Before we go any further, please indulge us in a brief look behind the curtain. Reviewing an MMO isn’t the same as reviewing any other game. It takes months to see everything. It’ll change massively not just over its lifetime, but in the first couple of months following release. Some aspects of it won’t be properly up and running until the player base is big enough and the kinks are ironed out. So, making a final, final judgement on every part of the game based on our time spent in the closed and open betas ahead of full release just isn’t honest. Server-side teething trouble hasn’t helped, and is why you might observe the characters in most of the screenshots are fairly low level – in fact we’ve played multiple characters at much higher levels in the largely embargoed closed beta. We’ve spent dozens of hours immersed in this game, but we're not going to pretend we’ve played every class up to level 40 and run every battleground and siege it has.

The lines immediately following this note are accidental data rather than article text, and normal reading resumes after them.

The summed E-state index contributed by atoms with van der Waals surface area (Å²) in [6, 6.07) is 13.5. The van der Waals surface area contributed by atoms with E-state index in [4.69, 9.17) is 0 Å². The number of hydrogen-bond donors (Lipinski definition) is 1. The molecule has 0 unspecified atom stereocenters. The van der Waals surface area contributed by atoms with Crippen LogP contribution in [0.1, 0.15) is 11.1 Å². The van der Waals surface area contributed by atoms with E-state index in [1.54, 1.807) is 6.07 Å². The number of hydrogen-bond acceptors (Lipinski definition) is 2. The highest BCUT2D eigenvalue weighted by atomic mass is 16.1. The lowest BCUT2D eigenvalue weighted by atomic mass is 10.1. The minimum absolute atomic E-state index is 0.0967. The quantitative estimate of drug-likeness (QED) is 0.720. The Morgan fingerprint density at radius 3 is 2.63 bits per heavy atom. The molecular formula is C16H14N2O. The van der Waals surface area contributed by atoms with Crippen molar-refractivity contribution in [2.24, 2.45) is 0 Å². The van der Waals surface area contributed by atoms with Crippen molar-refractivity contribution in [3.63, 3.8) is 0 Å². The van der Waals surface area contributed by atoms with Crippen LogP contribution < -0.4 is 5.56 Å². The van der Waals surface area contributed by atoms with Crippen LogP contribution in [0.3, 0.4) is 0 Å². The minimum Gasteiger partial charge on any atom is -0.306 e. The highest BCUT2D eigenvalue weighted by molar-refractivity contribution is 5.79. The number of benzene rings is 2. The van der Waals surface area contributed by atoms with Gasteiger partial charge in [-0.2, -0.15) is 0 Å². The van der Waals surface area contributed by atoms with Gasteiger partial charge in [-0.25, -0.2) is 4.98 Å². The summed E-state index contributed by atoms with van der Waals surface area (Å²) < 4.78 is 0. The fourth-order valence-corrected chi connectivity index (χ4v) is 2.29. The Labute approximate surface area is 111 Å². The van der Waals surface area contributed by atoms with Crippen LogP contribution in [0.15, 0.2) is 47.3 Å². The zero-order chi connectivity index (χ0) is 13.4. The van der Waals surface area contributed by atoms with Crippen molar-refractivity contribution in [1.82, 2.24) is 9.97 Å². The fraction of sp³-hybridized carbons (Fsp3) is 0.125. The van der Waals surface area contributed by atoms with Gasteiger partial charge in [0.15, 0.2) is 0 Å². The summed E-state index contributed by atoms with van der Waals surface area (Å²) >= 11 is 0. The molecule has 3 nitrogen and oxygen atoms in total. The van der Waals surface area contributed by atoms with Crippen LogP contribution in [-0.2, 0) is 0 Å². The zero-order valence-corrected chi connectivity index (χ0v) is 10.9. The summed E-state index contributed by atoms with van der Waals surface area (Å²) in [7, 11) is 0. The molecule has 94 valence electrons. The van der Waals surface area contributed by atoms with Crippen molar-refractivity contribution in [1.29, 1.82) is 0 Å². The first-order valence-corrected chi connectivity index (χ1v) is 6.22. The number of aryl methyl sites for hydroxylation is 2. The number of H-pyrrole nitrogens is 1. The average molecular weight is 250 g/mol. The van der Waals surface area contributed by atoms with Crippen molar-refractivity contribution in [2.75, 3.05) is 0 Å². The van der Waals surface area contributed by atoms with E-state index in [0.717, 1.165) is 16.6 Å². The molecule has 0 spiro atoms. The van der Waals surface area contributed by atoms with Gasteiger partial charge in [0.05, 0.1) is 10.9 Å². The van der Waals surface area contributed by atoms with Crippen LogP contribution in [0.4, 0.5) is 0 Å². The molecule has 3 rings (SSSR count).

So: this review will tell you what you can expect to get by buying a boxed copy of WAR and spending the next few weeks with it. OK? No more tears? No more yelling? Let’s get on with it, then. Warhammer Online is comfortably the most important MMO since World of Warcraft. To a significant extent it adheres slavishly to the old ways, but at the same time it’s the first that’s interested in advancing the idea of what an MMO can be. Lord of the Rings Online, Age of Conan, Vanguard – each has its own achievements, but all they ultimately do is to add a few piercings and tattoos to the aging, out of shape EverQuest body that WoW so successfully dragged off to the gym. WAR might employ most of the same mechanisms – and the same aesthetic values – as World of Warcraft, but the difference is it often opts for ‘Instead Of’ rather than ‘As Well As’.